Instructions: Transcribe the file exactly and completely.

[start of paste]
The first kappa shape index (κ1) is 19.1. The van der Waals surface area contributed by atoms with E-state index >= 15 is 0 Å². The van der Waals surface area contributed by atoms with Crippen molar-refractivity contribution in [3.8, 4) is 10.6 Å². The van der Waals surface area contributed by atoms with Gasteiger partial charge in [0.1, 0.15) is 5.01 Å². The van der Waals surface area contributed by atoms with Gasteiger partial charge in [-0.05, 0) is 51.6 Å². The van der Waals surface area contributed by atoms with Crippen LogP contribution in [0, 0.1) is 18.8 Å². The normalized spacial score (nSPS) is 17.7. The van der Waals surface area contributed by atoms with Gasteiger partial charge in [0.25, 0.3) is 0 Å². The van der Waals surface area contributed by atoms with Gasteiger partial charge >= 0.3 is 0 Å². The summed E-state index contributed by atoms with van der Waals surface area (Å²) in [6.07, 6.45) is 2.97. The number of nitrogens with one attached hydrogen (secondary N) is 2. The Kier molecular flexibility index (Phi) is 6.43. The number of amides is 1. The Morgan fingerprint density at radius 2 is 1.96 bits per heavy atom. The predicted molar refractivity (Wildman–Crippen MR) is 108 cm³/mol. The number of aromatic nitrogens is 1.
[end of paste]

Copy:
The first kappa shape index (κ1) is 19.1. The van der Waals surface area contributed by atoms with E-state index >= 15 is 0 Å². The van der Waals surface area contributed by atoms with Crippen molar-refractivity contribution in [3.8, 4) is 10.6 Å². The van der Waals surface area contributed by atoms with Gasteiger partial charge in [0.1, 0.15) is 5.01 Å². The van der Waals surface area contributed by atoms with Gasteiger partial charge in [-0.05, 0) is 51.6 Å². The van der Waals surface area contributed by atoms with Crippen LogP contribution in [0, 0.1) is 18.8 Å². The normalized spacial score (nSPS) is 17.7. The van der Waals surface area contributed by atoms with Gasteiger partial charge in [0.25, 0.3) is 0 Å². The van der Waals surface area contributed by atoms with Gasteiger partial charge >= 0.3 is 0 Å². The summed E-state index contributed by atoms with van der Waals surface area (Å²) in [6.07, 6.45) is 2.97. The number of nitrogens with one attached hydrogen (secondary N) is 2. The Kier molecular flexibility index (Phi) is 6.43. The number of amides is 1. The Morgan fingerprint density at radius 2 is 1.96 bits per heavy atom. The predicted molar refractivity (Wildman–Crippen MR) is 108 cm³/mol. The number of aromatic nitrogens is 1.